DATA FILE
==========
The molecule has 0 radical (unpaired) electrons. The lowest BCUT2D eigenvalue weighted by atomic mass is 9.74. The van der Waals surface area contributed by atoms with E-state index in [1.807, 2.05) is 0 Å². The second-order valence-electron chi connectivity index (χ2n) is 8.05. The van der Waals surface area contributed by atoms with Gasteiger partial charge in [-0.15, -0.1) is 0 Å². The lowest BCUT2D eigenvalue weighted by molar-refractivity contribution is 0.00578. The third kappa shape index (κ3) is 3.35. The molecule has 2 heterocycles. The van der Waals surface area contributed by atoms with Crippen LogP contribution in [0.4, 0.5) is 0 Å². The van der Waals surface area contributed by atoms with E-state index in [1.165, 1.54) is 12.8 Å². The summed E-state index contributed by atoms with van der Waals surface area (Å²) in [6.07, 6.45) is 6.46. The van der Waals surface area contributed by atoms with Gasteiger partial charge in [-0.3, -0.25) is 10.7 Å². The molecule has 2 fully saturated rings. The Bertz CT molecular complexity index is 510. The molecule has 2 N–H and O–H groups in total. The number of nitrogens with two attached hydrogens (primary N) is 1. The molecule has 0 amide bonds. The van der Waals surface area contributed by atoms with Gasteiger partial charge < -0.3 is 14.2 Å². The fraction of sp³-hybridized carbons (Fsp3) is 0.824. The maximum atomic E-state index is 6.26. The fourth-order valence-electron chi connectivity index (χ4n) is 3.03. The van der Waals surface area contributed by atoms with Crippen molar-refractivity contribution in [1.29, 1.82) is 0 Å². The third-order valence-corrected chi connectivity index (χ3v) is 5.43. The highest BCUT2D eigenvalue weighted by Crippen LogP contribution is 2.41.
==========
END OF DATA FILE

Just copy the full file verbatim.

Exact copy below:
The molecule has 0 radical (unpaired) electrons. The lowest BCUT2D eigenvalue weighted by atomic mass is 9.74. The van der Waals surface area contributed by atoms with E-state index in [1.807, 2.05) is 0 Å². The second-order valence-electron chi connectivity index (χ2n) is 8.05. The van der Waals surface area contributed by atoms with Gasteiger partial charge in [-0.15, -0.1) is 0 Å². The lowest BCUT2D eigenvalue weighted by molar-refractivity contribution is 0.00578. The third kappa shape index (κ3) is 3.35. The molecule has 2 heterocycles. The van der Waals surface area contributed by atoms with Crippen LogP contribution in [0.4, 0.5) is 0 Å². The van der Waals surface area contributed by atoms with E-state index in [1.165, 1.54) is 12.8 Å². The summed E-state index contributed by atoms with van der Waals surface area (Å²) in [6.07, 6.45) is 6.46. The van der Waals surface area contributed by atoms with Gasteiger partial charge in [-0.3, -0.25) is 10.7 Å². The molecule has 2 fully saturated rings. The Bertz CT molecular complexity index is 510. The molecule has 2 N–H and O–H groups in total. The number of nitrogens with two attached hydrogens (primary N) is 1. The molecule has 0 amide bonds. The van der Waals surface area contributed by atoms with Gasteiger partial charge < -0.3 is 14.2 Å². The fraction of sp³-hybridized carbons (Fsp3) is 0.824. The maximum atomic E-state index is 6.26. The fourth-order valence-electron chi connectivity index (χ4n) is 3.03. The van der Waals surface area contributed by atoms with Crippen molar-refractivity contribution in [1.29, 1.82) is 0 Å². The third-order valence-corrected chi connectivity index (χ3v) is 5.43. The highest BCUT2D eigenvalue weighted by Crippen LogP contribution is 2.41.